Irritation of the sciatic nerve causes a condition commonly referred to as sciatica. Sciatica can be caused by a protruding disc or bone spur in the lumbar spine, both of which narrow the spinal canal where the nerve travels through, causing it to get irritated and inflamed. It can come on quite suddenly or progress slowly over time, becoming a chronic condition.
The sciatic nerve travels from the lumbar spine, through the hips to the buttocks, down the back of the leg and into the toes. When it is inflamed, pain, numbness or tingling can be felt anywhere along the nerve pathway. For example, some people may experience pain in the low back and buttocks, whereas others may have discomfort along the back of the thigh and calf.
- Pain anywhere along the nerve path, usually on one side
- Tight and tender muscles in the low back and/or buttocks
- Numbness, tingling and/or weakness anywhere from the buttocks to the toes
- Mild ache to sharp, shooting pain
- Aggravated by coughing or sneezing
- Pain may increase with sitting or standing for a long time
This condition can also be caused by tightness in the muscles surrounding the nerve along its path. The Piriformis muscle in the buttocks is a common culprit – as it gets tight, it places excessive pressure on the sciatic nerve, resulting in similar symptoms.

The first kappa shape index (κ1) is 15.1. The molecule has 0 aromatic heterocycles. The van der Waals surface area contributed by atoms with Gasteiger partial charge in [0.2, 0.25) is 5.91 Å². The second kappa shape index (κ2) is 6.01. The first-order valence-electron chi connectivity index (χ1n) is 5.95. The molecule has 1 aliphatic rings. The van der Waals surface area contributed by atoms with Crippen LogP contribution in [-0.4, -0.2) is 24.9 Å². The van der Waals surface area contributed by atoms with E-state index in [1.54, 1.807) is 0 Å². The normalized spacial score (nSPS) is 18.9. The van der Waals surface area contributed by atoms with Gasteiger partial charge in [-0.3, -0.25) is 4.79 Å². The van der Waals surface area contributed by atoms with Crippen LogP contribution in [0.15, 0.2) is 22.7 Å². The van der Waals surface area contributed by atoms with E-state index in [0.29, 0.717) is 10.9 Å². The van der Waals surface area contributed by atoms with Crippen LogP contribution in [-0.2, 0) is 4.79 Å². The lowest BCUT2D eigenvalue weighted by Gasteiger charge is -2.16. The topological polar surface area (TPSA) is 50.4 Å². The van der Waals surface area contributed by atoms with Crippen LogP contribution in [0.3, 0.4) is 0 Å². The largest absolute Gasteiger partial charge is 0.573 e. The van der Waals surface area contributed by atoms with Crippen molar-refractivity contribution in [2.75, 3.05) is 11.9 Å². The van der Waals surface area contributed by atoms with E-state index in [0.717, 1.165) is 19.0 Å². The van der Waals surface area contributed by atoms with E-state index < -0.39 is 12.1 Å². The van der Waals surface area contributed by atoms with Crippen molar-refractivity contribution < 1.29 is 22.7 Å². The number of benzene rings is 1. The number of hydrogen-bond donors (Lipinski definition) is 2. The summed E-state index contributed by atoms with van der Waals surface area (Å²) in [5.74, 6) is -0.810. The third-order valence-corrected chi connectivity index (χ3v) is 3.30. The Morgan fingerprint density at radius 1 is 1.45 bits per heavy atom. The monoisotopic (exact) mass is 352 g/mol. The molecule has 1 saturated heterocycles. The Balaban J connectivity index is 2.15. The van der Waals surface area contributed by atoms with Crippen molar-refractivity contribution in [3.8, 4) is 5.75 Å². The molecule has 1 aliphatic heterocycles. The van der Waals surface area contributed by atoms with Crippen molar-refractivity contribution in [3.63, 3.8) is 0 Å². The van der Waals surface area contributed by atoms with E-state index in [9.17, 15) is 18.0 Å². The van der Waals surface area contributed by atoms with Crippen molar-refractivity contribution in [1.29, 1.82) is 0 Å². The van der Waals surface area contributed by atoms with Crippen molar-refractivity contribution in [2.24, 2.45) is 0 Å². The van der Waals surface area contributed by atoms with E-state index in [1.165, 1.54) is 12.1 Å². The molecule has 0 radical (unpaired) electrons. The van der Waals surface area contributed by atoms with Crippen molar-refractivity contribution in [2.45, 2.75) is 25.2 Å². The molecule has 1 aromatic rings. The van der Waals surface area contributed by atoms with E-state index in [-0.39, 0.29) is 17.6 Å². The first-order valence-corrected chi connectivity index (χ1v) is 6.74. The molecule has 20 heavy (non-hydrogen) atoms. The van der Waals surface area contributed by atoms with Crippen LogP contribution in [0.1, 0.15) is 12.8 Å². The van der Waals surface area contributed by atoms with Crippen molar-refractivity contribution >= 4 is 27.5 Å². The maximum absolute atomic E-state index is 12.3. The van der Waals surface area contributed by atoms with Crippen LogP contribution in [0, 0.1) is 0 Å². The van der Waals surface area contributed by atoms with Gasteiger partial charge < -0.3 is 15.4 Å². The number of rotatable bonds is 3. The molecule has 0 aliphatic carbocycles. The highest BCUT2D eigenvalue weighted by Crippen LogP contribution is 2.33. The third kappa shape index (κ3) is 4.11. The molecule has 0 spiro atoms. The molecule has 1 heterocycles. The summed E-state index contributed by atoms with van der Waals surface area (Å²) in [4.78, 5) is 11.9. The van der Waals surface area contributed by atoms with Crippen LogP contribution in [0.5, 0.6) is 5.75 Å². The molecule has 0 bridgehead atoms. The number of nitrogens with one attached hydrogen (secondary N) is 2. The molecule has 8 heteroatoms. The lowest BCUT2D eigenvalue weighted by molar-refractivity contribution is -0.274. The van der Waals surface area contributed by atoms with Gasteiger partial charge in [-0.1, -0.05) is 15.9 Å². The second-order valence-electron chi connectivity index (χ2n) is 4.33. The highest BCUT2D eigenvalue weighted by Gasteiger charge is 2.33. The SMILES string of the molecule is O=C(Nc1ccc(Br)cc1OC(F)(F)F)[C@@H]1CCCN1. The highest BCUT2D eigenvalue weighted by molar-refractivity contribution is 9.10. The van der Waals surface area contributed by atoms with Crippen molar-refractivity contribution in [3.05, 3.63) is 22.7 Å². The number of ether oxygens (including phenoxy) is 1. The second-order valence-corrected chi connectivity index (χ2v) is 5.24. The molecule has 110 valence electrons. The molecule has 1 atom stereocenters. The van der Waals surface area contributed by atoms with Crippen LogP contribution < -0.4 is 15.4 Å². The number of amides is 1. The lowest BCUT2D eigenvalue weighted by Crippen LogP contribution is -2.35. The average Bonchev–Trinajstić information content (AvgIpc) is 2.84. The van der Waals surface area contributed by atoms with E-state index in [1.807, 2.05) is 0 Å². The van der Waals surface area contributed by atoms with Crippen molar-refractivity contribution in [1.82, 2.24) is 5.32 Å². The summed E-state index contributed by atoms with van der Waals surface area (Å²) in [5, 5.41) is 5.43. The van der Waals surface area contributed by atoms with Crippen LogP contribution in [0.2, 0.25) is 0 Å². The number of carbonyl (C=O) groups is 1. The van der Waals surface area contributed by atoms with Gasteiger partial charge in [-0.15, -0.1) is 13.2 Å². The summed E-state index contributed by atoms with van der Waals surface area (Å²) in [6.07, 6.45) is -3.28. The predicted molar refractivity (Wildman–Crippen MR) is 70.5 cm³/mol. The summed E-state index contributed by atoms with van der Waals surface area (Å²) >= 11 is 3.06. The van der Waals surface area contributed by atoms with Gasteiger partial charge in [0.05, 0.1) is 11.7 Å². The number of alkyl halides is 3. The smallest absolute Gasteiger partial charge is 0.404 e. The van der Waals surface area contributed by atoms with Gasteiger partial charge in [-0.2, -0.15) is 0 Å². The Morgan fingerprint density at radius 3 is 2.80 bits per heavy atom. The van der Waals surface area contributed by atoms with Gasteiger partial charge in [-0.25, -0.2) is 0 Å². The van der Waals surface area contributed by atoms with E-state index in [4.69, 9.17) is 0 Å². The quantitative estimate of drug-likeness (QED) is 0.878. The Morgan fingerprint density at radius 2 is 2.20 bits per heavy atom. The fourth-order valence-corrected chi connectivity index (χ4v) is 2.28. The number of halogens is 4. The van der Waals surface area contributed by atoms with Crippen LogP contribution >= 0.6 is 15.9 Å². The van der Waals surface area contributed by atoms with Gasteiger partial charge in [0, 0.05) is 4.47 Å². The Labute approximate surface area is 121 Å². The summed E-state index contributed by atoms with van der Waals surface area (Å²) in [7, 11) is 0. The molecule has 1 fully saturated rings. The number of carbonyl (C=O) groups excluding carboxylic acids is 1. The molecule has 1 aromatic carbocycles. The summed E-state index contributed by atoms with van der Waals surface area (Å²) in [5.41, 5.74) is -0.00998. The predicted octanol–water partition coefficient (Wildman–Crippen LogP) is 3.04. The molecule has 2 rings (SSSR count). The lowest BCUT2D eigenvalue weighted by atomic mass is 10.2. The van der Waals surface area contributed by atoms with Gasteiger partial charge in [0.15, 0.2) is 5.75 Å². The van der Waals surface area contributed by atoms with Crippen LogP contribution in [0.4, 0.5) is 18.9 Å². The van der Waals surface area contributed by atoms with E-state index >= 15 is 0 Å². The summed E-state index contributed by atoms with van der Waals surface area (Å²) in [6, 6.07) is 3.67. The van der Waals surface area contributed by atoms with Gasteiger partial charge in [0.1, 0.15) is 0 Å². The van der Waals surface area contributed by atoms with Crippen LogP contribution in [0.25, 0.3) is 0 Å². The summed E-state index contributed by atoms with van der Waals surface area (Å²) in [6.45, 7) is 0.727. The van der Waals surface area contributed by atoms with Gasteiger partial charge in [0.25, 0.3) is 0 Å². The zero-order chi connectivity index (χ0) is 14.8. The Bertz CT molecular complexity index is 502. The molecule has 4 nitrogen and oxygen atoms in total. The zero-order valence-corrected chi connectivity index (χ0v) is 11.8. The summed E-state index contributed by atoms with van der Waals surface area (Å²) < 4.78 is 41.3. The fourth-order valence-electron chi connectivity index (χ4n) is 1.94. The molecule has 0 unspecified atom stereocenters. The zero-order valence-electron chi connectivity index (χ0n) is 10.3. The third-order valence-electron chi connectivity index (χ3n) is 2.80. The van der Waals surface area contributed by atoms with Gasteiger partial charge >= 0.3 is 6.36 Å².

Need Help with Sciatic Pain? Call us Today 604-535-7373 South Surrey, BC
Dr. Thomas Burge DC, B.Sc. (Hon Kin), CPN
CEO In-Joy Life Chiropractic and Laser Care
Certified Postural Neurologist
Doctor of Chiropractic
Laser Therapy For Hip and Groin Pain
Hip joints are structured to support our bodies in standing positions and during dynamic movements. They are our bodies largest ball and socket joint, where the round, ball-like top of your thigh bone (femur) fits tightly into the cup-like part of your pelvis. This joint is lubricated with cartilage, allowing you to have smooth hip movement in many directions.
Over time, this joint can be damaged by degeneration or injury. The surrounding muscles, tendons and ligaments can get overused or the bone can be fractured from trauma resulting in pain and/or stiffness.
- Pain or ache in the hip, thigh, groin, buttocks and/or knee
- Pain may get worse with activity
- Limited range of motion
- Difficulty bearing weight on the affected side
- Catching, sharp bursts of pain
- Grinding or crackling (crepitus)
- Clicking or popping with certain movements
Common Conditions That Cause Hip Pain
- Hip osteoarthritis
- Bursitis – Trochanteric
- Scar Tissue
- Tear to the Labrum
- Impingement of the hip